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The Elusive “Next Best Action” in Provider Engagement 

Customization in marketing has inherent appeal. The idea is that as you increasingly branch your customers onto different marketing journeys, those journeys will be more relevant to the customer, increasing messaging effectiveness. Customization’s logical endpoint is a single marketing strategy for each customer. In pharma, this goal feels both desirable, and finally, achievable. Pharma companies have so much data on the behavior of their healthcare providers (HCPs), which should allow them to jump in at the right time, with the right messaging, in the right channel, and influence that behavior. That is true, in part. The underlying assumption is that commercial teams can do something at any time, which is the best thing for that customer, to achieve Commercial Operations’ goals. This is the crux of “Next Best Action” (NBA), an increasingly common north star in healthcare marketing. 

“Next Best Action” in Provider Engagement

Three developments have enabled this vision to feel within reach: 

  1. Data Foundations – Vendors have gotten better at executing quick turnarounds on changing strategies, A/B tests, and customization. They are improving at collecting data on the back end, working with data engineers to integrate the data effectively, and mapping to the right physician. 
  2. Wealth of Channels – There is not much to a “next best action” if there are only a few actions to choose. Fortunately, the opportunities have exploded for most pharma companies to develop a wide range of digital, “pull” marketing avenues. These tactics complement tried and true “push” marketing processes. 
  3. Advanced Analytics Capabilities – The promise of NBA relies on the presumed magic of machine learning models. Companies are improving their machine learning techniques, with data scientists embedded in commercial teams informing strategy. Predictive analytics can draw upon the wealth of past activity and back-in to what actions were effective and in what circumstances. 

Having this baseline in place (which is not a given) is still not enough to jump into an NBA model. Knowing the next best action means delivering the right content, at the right time, in the right way, to the right person. It means creating a positive customer journey by doing all that with consistency. That is a complex puzzle, even if you start with the corner pieces.  

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Companies risk losing momentum trying to achieve the grand vision of the NBA model, leading them to miss other high-value customization opportunities. Teams should instead focus on developing a suite of achievable, intermediary steps on their way to that grand vision. These will double as invaluable learning opportunities on what works and how HCPs behave, which can inform a “Next Best Action” provider engagement model.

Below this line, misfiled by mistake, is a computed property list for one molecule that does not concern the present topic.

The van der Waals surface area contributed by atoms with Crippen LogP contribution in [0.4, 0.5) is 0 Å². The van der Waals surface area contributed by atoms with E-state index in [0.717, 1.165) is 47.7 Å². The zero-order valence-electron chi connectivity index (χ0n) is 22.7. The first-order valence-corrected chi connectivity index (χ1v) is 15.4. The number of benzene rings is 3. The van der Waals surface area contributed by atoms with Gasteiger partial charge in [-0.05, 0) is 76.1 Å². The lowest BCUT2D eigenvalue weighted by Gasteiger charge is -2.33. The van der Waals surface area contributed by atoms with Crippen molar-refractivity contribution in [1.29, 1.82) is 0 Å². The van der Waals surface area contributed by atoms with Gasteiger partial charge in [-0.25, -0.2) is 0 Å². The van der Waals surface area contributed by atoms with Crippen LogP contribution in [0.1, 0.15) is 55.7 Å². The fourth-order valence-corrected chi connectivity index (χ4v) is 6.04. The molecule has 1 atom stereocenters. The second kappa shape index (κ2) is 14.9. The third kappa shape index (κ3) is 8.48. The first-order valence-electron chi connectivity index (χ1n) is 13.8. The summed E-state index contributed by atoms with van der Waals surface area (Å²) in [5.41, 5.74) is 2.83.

Breaking Down the “Next Best Action” 

One way to break down the “Next Best Action” (NBA) is to address its component parts with intermediate steps around channel, content, and timing. 

Difficult Conversations 

The complexity of the NBA challenge is not readily apparent, and there is a reason out-of-the box solutions of pre-trained algorithms can have difficulties gaining buy-in. Better conversations with business stakeholders, rather than better models, are crucial to solving these problems. The following are two examples of key hurdles teams need to address with any NBA framework (by no means a comprehensive list): 

  • Goal Balancing: The first part of building any model is determining what you want to predict. Do you want to increase engagement? Is increased engagement valued equally in each channel? Do you want to increase total prescriptions, new patient starts, or some other clinical behavior change? How much are you willing to jeopardize customer experience to push for clinical behavior change? The answer to this question will radically change NBA outputs. 
  • Rules vs Algorithms: Each action informs the next. Any NBA framework will learn from the last. Can the same content be sent three times in a row? Should companies obey when the model says to hold off on the 7th email of a seven-email journey? Should a rep visit an HCP even though they had been there three days ago? A collection of business rules begins to tackle this, but then how much of a “next best action” model will you have left? Any NBA model will yield strange recommendations. Companies may jeopardize adoption if they are not prepared to justify and/or adjust recommendations with business rules as mentioned above. There will be mistakes, and all parties need to act like a machine learning model in learning from them. 

Small wins will beat out big failures. Intermediary steps will help gain insights and prepare for the complexity of figuring out what NBA recommendations should look like. Teams could even decide to flip the approach and pursue a “next best customer” model to better prioritize reps’ time.  

Regardless of the framework, teams should incorporate practices that will maximize value: be iterative in the analysis and in the testing, provide effective communication on the methodology that generates the recommendations, and take feedback seriously. A good test to know if a “next best action” model is working correctly: sometimes it recommends no action at all.  

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Contributions from Jake Park-Walters 

Tags: Advanced Analytics, Digital Engagement, Marketing and Media Services